In later years I would come to understand that kindness often uses an indirect delivery system.
When she was 18 and I was 10, my oldest sister would come home from college and say offhandedly, “Play something on the piano for me.” We had a maple Wurlitzer in the dining room, a gift from my grandmother. It sat on a braided rug and my mother’s violin hung on the wall next to it. Everyone played.
I didn’t need to be asked twice. I’d pound out a Bach Two-Part Invention as if my life depended on it; a body memory my hands still carry. Even if I don’t touch a piano for a decade and have no sheet music, these compositions live inside me, imprinted somehow. The music remains accessible when other memories have gone.
Our father had left the family just months before my sister left for school, coincidental timing which abruptly cut our numbers nearly in half. I was lonely and appreciative of the attention, although I didn’t have the words to say so then.
I’m looking for them now.
This is also the sister who has always thought I was going to be famous–write a bestseller, be a stand-up comedienne like Tina Fey, or a comedic actress like Kristin Wigg.
Your lips to God’s ears I tell her on zoom. I’m running out of time. God is cutting it close even for God.
Chop-chop, Divine Order. Shake a leg. Get the lead out.
This kind of prediction is generous and inspiring. We all tend to live up to what’s expected of us, be it good or bad. Expectation is a mirror in which we see ourselves reflected. Teachers hold up mirrors. Siblings hold up mirrors. Piano teachers hold up mirrors. Boyfriends hold up mirrors with exceptionally good lighting—like the kind in the dressing rooms at South Moon Under, and we marry them.
But this kind of faith in who you can become, also puts a kind of vague expectation out there that means every day that I am not a literary household name, I’m behind schedule. Disappointing someone. I’m not living up to my potential.
This is a problem. And not a new one.
When I was in elementary school, even exemplary report cards usually contained a qualifier in the margin that read: “Laura is not working up to her potential.” At the time, I thought this criticism was a form of inverted praise. Now I know the difference and I don’t want to be falling short. It’s pretty much my greatest dread.
I figured this out the day I heard a group of people asked to identify their most pronounced fear, and as the moderator went around the room the responses were, “losing a child,” “dying young” “going blind,” and then one person said quietly, “Not living up to my potential,” and I thought, Omg. Spot-on sister. Nailed it. This woman became immediately more interesting. We were both wearing ponytails and running shoes. Hers had covered more miles. I wondered if we might become friends.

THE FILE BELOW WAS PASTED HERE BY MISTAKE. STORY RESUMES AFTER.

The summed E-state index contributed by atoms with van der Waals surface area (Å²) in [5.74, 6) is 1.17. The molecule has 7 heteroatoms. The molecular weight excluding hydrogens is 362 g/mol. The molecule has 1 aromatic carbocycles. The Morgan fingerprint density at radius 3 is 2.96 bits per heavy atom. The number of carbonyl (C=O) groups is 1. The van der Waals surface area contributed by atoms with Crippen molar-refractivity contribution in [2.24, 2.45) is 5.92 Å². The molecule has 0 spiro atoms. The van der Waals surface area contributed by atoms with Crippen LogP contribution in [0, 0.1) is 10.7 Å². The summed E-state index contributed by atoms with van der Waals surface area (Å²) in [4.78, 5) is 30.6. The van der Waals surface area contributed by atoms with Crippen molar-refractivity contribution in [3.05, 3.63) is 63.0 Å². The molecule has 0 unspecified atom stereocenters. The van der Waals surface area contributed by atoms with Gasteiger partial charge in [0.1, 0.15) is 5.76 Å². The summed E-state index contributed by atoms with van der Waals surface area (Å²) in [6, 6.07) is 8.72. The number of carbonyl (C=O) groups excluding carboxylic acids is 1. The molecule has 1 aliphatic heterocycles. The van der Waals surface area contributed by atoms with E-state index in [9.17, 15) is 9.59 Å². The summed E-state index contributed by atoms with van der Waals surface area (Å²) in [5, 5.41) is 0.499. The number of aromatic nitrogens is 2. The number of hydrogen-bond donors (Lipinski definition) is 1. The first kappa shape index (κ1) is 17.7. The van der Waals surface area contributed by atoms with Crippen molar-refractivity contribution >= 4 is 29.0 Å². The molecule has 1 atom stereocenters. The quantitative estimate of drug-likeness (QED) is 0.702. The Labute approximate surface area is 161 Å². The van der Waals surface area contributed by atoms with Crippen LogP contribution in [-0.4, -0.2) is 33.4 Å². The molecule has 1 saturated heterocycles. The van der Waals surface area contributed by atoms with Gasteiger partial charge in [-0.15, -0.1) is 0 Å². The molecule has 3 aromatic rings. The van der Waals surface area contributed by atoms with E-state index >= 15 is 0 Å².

This is why the word I’m most anxious about hearing when I get to the proverbial life review is “squandered.” It haunts me. It seems like a worse crime than being a liar or thief. To be a person who didn’t make use of what you were given? Now there’s a failing that includes lazy and ungrateful. If there is such a thing as sin, those are two big ones in my book. They fall just short of the worst: unkindness.
I want to tell whatever cosmic force is tapping its foot, that this is quite likely as good as it gets. As good as I get. But my sister thinks I’m not done. She mentioned it again the other day along with the hope that when I reach my new status I’ll remain in a state of grace.
Oh goodness no, I promised her immediately. Should I ever be publicly recognized for any achievement at all, I’ll be unbearable. Dr. Oz after Oprah.
I’ve always known I’d believe my own press if anyone liked me. I’m just that easily swayed. In the 70’s there was a popular book titled, “I’m Ok, You’re Ok.” The cover featured a black and white photo of a little girl with her arms flung up in triumphant joy.
I bought the book, but I would have titled it, “If You Like me, I Like Me.”
A sibling relationship is quite likely the longest you will ever have. A sibling knows where you came from, who your people are. Whether or not you turned out all right.
But how do you know what your limitations are if your sister is still waiting, and God has been vague? Tossed some gifts in your direction and said, Make something worthy of me.
Give it your all.
Now, give it away.
Last week I saw a workshop advertised like this. “Other workshops teach you skills. We teach the part of you that won’t use them.”
I teach writing workshops. I know how to inspire, encourage and support. To help others reach their potential. But I’m signing up for this one so I can learn for myself what I teach others to do.
Faith and Potential are sisters. One thinks the other is going to be famous someday. Whether or not that is true, what is true is this: gratitude is a body memory, it lives inside us, imprinted for all time, and sometimes thank you appears as a story.
Laura J. Oliver is an award-winning developmental book editor and writing coach, who has taught writing at the University of Maryland and St. John’s College. She is the author of The Story Within (Penguin Random House). Co-creator of The Writing Intensive at St. John’s College, she is the recipient of a Maryland State Arts Council Individual Artist Award in Fiction, an Anne Arundel County Arts Council Literary Arts Award winner, a two-time Glimmer Train Short Fiction finalist, and her work has been nominated for a Pushcart Prize. Her website can be found here.